Q. What is a reasonable accommodation for workers and job applicants?
A. Generally, an employer is obligated to make a reasonable accommodation under the ADA only for an applicant's known or obvious disability. The ADA places the initial burden on the applicant to inform his potential employer of a need for an accommodation. The applicant should suggest the accommodation.
A reasonable accommodation must be examined on a case-by-case basis to determine whether it will be effective and whether it will constitute an undue hardship on the employer. An employers first step in providing an accommodation should be to discuss the request with the applicant.
Accommodations can range from moving an interview to a more accessible location, providing the position description in an alternate format, or providing a sign language interpreter. The goal is to provide the applicant the same opportunity to apply for and interview for the position as anyone else.
Q. Is an employer required to provide reasonable accommodation when I apply for a job?
A. Yes. Applicants are entitled to reasonable accommodation. For example, an employer may be required to provide a sign language interpreter during a job interview for an applicant who is deaf or hearing impaired, unless to do so would impose an undue hardship.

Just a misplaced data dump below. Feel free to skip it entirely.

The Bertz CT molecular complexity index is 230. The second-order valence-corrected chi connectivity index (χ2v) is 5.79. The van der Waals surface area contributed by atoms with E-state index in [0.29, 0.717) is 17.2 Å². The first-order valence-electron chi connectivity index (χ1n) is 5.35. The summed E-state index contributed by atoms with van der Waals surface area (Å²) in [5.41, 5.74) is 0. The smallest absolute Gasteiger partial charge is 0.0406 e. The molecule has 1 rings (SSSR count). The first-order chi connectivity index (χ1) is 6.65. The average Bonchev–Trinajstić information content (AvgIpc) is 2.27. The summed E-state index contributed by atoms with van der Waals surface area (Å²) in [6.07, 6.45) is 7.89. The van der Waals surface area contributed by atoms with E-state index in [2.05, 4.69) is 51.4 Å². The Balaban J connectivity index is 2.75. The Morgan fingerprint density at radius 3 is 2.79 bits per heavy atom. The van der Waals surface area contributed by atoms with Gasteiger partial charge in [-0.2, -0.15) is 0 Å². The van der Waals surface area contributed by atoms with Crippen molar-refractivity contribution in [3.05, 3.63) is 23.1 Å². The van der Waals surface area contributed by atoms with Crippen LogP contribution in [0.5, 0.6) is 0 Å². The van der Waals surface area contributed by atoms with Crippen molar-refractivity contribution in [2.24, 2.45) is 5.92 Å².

Q. Should I tell my employer that I have a disability?
A. If you think you will need a reasonable accommodation in order to participate in the application process or to perform essential job functions, you should inform the employer that you have a disability. Employers are required to provide reasonable accommodation only qualified applicants with physical or mental disabilities which they are aware.
Q. Do I have to pay for a reasonable accommodation?
A. No. The ADA requires that the employer provide the accommodation unless to do so would impose an undue hardship on the operation of the employer's business. If the cost of providing the needed accommodation would cause an undue hardship, the applicant must be given the choice of providing the accommodation himself/herself or paying for the portion that causes the undue hardship.